But most of us don't race at 14,000 feet, and in most cases a larger displacement naturally aspirated engine is much MUCH more reliable than any FI engine, especially engines that were not FI from the factory. I'm personally not a fan of turbo and supercharger "kits" installed onto stock motors, and I have seen and experienced a lot of bad examples of this first hand. I worked at a tuner shop that specialized in supercharged V8s back in the day and customers were always breaking pistons, head gaskets, and more. The only way to make them live, even on drag/street cars, was with very mild boost levels + a GOOD fuel system + a conservative tune + a very well built motor. That hasn't changed.

Vorshlag has worked with FI engines for road course and hill climb use and we understand the REAL challenges to making these reliable

The problem is exacerbated when the car/motor in question never came from the factory as a turbo model. You see, there is a LOT of engineering and development that goes into building a factory turbocharged car, with all sub-systems getting upgrades to deal with the extra power and HEAT of a boosted engine. To make a non-turbo car into a turbocharged set-up is a lot of additional work to get it reliable. It is so much more than "bolting on the turbo". All sorts of things need to be insulated and re-routed, all fluid systems need beefed up cooling, and heat soak becomes a major issue.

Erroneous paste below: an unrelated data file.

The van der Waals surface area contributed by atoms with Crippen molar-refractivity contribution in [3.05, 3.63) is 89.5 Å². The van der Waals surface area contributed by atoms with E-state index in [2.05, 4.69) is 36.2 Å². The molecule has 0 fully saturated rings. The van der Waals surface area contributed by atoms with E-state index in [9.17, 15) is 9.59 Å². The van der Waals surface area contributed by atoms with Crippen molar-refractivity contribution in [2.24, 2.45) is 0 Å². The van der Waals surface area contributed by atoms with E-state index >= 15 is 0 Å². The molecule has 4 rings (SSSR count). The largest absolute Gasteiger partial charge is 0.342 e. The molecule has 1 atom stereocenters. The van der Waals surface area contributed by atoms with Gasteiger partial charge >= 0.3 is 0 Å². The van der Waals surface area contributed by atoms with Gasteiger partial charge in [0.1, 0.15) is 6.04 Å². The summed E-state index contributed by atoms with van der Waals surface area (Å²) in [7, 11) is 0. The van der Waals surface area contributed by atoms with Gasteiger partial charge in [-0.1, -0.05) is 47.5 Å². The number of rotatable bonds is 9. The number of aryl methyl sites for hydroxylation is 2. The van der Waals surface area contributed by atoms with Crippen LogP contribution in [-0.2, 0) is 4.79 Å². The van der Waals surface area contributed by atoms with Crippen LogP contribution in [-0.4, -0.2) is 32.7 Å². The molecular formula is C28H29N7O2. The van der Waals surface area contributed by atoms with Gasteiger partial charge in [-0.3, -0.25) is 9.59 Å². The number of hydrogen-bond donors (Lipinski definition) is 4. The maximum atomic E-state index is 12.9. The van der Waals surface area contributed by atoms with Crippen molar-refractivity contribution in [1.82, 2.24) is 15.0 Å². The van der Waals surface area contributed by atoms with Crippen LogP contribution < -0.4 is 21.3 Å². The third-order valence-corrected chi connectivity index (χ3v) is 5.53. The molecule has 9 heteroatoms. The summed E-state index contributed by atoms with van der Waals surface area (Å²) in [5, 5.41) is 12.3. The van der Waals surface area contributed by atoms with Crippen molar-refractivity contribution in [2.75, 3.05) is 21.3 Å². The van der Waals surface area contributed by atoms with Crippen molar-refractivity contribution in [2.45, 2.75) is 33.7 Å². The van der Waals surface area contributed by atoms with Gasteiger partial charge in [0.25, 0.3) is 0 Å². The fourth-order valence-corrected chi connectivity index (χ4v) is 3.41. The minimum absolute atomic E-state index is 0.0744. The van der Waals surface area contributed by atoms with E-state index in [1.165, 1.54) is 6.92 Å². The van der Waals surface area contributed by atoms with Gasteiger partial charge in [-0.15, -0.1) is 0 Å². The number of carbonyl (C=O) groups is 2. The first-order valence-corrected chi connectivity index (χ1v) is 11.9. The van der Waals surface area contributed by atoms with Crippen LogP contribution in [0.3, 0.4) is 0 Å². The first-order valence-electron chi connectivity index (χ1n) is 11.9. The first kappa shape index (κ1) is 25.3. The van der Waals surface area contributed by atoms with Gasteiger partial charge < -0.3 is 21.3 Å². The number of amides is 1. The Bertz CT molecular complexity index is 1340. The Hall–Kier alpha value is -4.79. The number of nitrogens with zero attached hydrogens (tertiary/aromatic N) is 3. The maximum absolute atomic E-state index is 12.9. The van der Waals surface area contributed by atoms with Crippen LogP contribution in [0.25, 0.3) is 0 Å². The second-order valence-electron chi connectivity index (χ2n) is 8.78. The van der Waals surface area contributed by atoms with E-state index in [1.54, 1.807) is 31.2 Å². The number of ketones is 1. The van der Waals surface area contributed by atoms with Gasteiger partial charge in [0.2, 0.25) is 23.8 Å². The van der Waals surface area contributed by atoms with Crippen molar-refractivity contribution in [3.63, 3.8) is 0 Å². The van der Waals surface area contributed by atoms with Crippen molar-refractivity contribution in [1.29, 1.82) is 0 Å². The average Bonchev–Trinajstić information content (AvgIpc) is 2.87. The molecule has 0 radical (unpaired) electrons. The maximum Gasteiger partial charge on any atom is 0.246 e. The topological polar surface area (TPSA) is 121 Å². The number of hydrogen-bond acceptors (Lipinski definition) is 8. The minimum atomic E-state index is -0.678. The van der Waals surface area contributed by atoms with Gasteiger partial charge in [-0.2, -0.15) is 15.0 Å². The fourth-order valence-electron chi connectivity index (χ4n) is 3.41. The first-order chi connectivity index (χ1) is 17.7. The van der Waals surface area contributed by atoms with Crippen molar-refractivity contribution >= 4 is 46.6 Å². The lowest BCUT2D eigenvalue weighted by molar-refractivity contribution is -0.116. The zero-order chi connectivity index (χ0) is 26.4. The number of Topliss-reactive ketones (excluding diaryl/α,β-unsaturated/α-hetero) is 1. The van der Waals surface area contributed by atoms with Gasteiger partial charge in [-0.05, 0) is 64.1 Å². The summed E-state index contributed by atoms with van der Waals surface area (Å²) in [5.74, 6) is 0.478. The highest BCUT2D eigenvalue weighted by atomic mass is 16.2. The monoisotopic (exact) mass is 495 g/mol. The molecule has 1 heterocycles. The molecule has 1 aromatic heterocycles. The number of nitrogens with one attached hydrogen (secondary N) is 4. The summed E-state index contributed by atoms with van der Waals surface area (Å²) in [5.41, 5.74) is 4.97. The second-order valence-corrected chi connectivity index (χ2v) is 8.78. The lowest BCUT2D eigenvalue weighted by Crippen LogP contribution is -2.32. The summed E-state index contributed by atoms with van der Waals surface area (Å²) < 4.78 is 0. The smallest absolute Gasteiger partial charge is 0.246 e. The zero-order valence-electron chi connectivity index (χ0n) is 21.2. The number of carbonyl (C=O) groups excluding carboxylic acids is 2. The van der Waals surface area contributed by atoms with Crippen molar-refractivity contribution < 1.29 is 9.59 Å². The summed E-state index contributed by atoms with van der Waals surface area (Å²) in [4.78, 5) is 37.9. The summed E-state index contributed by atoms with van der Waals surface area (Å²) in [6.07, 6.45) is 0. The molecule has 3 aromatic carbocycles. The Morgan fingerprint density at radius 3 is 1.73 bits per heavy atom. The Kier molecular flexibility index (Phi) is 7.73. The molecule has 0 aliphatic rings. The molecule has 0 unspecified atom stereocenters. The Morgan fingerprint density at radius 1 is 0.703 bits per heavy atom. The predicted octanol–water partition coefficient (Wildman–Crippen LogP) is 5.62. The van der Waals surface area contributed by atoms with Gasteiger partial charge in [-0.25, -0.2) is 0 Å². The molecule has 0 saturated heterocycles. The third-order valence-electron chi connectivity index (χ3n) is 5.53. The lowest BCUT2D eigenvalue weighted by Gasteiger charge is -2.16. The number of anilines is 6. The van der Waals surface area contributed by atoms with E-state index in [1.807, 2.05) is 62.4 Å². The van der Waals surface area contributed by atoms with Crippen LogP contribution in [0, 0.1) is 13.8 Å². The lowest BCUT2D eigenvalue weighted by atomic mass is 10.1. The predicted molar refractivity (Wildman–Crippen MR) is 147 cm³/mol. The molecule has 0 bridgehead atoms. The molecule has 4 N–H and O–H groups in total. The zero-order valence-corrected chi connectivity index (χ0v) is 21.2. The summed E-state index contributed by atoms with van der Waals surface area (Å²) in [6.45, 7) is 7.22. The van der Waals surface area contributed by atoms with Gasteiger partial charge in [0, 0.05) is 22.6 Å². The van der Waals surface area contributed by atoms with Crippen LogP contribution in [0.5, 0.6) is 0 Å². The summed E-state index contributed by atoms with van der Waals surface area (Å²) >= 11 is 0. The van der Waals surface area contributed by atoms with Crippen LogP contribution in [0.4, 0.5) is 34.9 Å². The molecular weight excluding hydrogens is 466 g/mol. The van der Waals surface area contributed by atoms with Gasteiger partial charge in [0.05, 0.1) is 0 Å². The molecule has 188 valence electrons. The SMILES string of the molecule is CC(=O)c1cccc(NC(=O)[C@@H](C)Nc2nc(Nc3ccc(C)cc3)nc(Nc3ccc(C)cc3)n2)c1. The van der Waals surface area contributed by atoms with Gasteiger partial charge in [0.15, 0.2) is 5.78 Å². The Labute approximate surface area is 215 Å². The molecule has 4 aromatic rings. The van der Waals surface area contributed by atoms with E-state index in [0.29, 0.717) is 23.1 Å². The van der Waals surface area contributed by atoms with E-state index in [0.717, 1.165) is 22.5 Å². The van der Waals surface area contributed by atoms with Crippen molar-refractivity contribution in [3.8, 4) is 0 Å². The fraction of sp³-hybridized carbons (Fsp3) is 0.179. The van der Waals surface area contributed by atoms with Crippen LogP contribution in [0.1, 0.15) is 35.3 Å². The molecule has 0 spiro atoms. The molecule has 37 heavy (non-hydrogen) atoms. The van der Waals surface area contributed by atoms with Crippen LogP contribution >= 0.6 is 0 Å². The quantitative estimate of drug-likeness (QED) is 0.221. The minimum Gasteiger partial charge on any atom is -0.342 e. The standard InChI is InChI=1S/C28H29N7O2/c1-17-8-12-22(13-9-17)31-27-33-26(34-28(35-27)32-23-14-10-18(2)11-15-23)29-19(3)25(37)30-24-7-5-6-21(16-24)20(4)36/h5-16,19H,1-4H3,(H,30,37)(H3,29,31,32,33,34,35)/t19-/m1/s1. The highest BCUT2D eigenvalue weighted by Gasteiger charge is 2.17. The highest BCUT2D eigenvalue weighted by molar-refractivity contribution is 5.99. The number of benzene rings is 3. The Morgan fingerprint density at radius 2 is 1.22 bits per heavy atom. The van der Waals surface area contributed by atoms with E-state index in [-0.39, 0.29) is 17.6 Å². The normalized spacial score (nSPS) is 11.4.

And don't get me started on what it takes to make a turbocharged or supercharged engine car live on a road course. The things you need to make a turbo engine live in drag racing or street use pale in comparison to what you need to do for track use. Everything heat soaks... the turbo housing, the intercooler, the intake manifold, the oil gets cooked... you almost cannot make an intercooler big enough to shed the heat from a turbo to run on a road course for more than a handful of minutes. The intake air temperatures on most turbocharged engines used on a road course keep going up, up, up.... to the point where the pistons eventually melt or something goes BOOM. Even short road course use set-ups like Time Attack and Time Trial face huge hurdles and challenges to keep the motors together and reliable.

Road course competition in any FI car includes a lot of extra prep and maintenance

So we've explained why an FI build doesn't make sense for this dual purpose street/track car. What is our solution? If you've heard of Vorshlag then you already knew what we had in store before you read anything on this post - swapping in a lightweight V8 engine that will nearly triple the stock displacement. That is a common answer we have to the question of "I need reliable horsepower". Our plan is to use this particular 2013 FR-S as our "Alpha" or first prototype build, then perfect a bolt-in LSx V8 swap kit for FT86 owners to be able to swap in this aluminum V8 motor with as much ease as possible. We always start all new swaps with an Alpha build, which includes the following cars...

Vorshlag is well known for LS1 swaps in chassis, as well as our production kit components that make installing these V8s easy

If you do some research you will see that Vorshlag has developed and built LS1 V8 swaps for a number of different chassis, and our E36 swap kits are extremely popular with new sub-system parts and products released from 2007-2014. We released our initial "Stage 0" kit (the parts necessary to mount the drivetrain) for the BMW E46 chassis last year and those have also been received very well. We have done a number of other "one off" LS1 swaps such as the BMW E30 LSx that we built for the Grassroots Motorsports $20XX Challenge, which we won overall with in 2011. Then there was the BMW Z3, and we're also need into the development for an NB chassis MX-5 Miata V8 swap kit.

The beautiful engine bay of the Z3 LS1 was worth opening the hood to see!